Unexpected Ways You Food-Shame.
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6 Unexpected Ways You're Food-Shaming Your Friends

Eating together can be a great experience! Especially when you're eating and not food shaming.

6 Unexpected Ways You're Food-Shaming Your Friends

Food shaming happens all the time, and you may not realize you're doing it too. Check yourself before your next dinner date!

1. You suggest healthier options.


This may seem totally helpful and nice, but this is a form of food shaming. Maybe you're a nutrition major flexing your dietary know-how. Unless your friend asked for your advice, suggesting a healthier option isn't kind. Empathy goes a long way in these situations. Imagine yourself in their shoes. If you wouldn't want your mother to do it to you, don't do it to them. The pressure to be thin, fit, eat organic, be the healthiest, etc., is everywhere. Your friends don't need it from you while sitting across the table. Take a break from micromanaging and focus on the company, not their plate.

2. You comment on the portion size of their food.


"Wow! That's so much food!"

Someone actually said this to me at work. This is food shaming. The funny thing was, this person couldn't actually see what was in my lunch bag. If they had been able to see inside, they would have seen my large, beautiful salad with fresh raw vegetables and grilled chicken. The best part about this example is that because it was a closed lunch bag, it doesn't matter what was in it. If you think your friend is eating too much, keep it to yourself. Sometimes this will be hard. For example, you may witness your friend emotionally eating after a breakup or something else. Asking them if they'd like to talk, or if they'd like to keep you company while you work out are two totally acceptable solutions for dealing with the idea that their body has anything to do with you, or that its any of your business. Which it's not.

3. You tell them they're lucky they can eat whatever they want.


Food shaming goes both ways on the body morphology spectrum. Big or small, tall or petite, muscular or thin, food shaming happens. If you express jealousy that your friend can "eat whatever they want," you are food shaming them. This attitude assumes that your friend doesn't care what they eat and that their body won't change regardless. Maybe that's true, but its none of your business. Maybe that friend has been wishing for boobs and curves since middle school and pointing out that they're super thin isn't helping them. When you point out other's bodies and food choices, you are really pointing out the insecurities you have about your own. Learn to love yourself and your judgment and jealousy of others will lessen.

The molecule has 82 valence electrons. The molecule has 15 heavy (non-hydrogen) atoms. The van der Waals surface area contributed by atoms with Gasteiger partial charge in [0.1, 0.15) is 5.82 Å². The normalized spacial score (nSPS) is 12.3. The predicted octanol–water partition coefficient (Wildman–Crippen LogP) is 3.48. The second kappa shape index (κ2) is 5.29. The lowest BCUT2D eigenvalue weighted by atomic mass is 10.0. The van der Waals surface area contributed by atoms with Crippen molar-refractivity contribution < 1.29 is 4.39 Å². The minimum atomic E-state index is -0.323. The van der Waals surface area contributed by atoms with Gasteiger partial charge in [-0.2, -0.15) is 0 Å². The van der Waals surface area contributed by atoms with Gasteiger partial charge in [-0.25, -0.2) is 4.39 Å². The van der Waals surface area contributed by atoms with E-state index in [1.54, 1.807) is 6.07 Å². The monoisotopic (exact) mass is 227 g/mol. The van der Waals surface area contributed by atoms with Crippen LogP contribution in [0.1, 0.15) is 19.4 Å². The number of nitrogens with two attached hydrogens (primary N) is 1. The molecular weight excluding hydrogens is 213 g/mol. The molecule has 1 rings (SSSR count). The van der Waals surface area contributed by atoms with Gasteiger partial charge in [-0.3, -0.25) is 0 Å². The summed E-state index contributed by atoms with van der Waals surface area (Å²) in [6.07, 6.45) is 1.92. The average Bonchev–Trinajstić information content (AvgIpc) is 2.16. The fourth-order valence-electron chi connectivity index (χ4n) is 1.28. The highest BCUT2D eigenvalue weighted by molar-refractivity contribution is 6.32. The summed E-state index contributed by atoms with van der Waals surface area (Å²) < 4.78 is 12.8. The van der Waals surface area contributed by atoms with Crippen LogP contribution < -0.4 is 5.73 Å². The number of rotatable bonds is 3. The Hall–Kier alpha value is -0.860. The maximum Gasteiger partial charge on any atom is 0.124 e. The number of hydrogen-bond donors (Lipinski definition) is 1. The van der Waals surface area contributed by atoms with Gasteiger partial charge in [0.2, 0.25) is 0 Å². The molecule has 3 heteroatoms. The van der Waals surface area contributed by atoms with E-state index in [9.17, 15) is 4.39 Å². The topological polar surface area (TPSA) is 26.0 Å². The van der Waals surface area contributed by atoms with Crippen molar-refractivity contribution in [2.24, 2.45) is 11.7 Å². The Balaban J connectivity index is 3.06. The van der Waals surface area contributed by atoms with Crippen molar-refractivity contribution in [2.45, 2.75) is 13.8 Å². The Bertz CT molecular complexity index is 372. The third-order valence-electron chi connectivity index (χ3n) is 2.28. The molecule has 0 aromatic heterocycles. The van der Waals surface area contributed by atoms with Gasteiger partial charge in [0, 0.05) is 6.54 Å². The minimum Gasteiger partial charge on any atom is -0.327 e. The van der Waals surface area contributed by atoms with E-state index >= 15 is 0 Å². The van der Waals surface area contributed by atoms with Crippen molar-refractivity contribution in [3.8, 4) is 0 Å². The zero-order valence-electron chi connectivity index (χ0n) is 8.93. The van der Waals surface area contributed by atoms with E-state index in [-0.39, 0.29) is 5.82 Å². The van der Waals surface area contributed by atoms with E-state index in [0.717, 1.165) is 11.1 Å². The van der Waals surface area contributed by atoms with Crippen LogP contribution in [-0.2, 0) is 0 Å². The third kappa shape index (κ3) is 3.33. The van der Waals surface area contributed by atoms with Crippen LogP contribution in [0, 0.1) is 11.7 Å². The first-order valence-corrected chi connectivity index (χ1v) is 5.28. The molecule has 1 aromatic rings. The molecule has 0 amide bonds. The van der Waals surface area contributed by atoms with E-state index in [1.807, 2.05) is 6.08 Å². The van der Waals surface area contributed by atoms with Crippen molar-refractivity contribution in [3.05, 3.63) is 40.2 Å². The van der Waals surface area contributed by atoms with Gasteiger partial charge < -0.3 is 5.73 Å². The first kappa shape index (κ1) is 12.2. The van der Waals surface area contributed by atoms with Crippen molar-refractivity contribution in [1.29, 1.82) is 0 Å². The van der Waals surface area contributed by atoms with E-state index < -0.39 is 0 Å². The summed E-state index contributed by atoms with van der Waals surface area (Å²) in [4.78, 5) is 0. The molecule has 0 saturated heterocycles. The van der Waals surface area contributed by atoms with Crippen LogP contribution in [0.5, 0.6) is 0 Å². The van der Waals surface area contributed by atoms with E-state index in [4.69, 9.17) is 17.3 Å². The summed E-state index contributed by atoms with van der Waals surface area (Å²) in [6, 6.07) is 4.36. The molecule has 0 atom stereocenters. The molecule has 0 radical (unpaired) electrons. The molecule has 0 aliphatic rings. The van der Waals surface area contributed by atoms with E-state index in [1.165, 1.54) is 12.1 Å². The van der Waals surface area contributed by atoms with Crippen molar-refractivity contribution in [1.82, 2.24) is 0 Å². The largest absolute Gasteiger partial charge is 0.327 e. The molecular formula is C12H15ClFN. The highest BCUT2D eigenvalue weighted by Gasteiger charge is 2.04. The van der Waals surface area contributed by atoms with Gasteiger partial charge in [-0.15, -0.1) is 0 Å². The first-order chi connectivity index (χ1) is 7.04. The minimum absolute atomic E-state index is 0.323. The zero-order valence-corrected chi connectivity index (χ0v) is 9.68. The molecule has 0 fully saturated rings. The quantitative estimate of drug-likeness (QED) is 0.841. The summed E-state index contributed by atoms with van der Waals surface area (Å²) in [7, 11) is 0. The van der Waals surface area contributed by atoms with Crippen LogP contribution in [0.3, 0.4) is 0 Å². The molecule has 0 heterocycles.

4. You complain when your friends choose healthy foods.


"If I knew you were going to order salad, I wouldn't have invited you."

"You're making me feel bad. I should have gotten that [healthy item.]"

"You're already skinny why are you eating so healthy?"

These are all examples of food shaming. You might think food shaming can only happen when you've got pizza in one hand and a Coke in the other, but it's not true. Complaining about someone else's healthy eating habits is food shaming. You are drawing negative attention to their food, and surrounding it with negative energy, and wishing another choice on them. Stop it. If you are struggling with your self-esteem, which food shaming implies, there are a lot of ways to hang out with your friends that do not include eating. It may also be worth it to figure out why you feel compelled to comment on other people's food choices. Do you know that it's wrong and do it anyway? If so, maybe therapy can help. Are you just realizing for the first time that this might be a little bit abusive? If so, I forgive you, but please stop.

5. You passive aggressively say "I can't eat that."


I have a gluten allergy, so I really can't eat that, but I'm not talking about food safety. I'm talking about the holier-than-thou diet-happy attitude that says "I am better than you because I don't eat (carbs, meat, dairy, transfat, baked goods, sugar, whatever!)"

Saying, "No, thank you!", works just fine if you've been offered something but want to stick to your routine. There's no crime there! Just say no thank you, and keep on partying. What you should avoid, is making a scene. The friend who offered you gummy bears did not also set a soapbox down for you to get up on, and exclaim to the world that you are better than gelatin. Thank you, no thank you. When someone offers you food, those are the two responses you should choose from.

6. You beg them to eat something.


Alternatively, maybe it's you that can't take no for an answer.

For example, you say "There's free ice cream in the quad today, come get some with me!" and your friend says "Okay, I just ate but I can walk down with you." If you then proceed to throw a giant hissy-fit and beg them to eat ice cream or guilt them by saying you don't want to eat alone, you are food shaming. You're allowed to not want to eat alone, but your friend is with you, so you're not alone. Figuring out why this bothers you so much is a big part of how you can stop doing it. Are you ashamed of eating ice cream? Do you feel like you are being judged? Figure out how you can work on those feelings, but please don't pass the judgment along by food shaming.

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This article has not been reviewed by Odyssey HQ and solely reflects the ideas and opinions of the creator.
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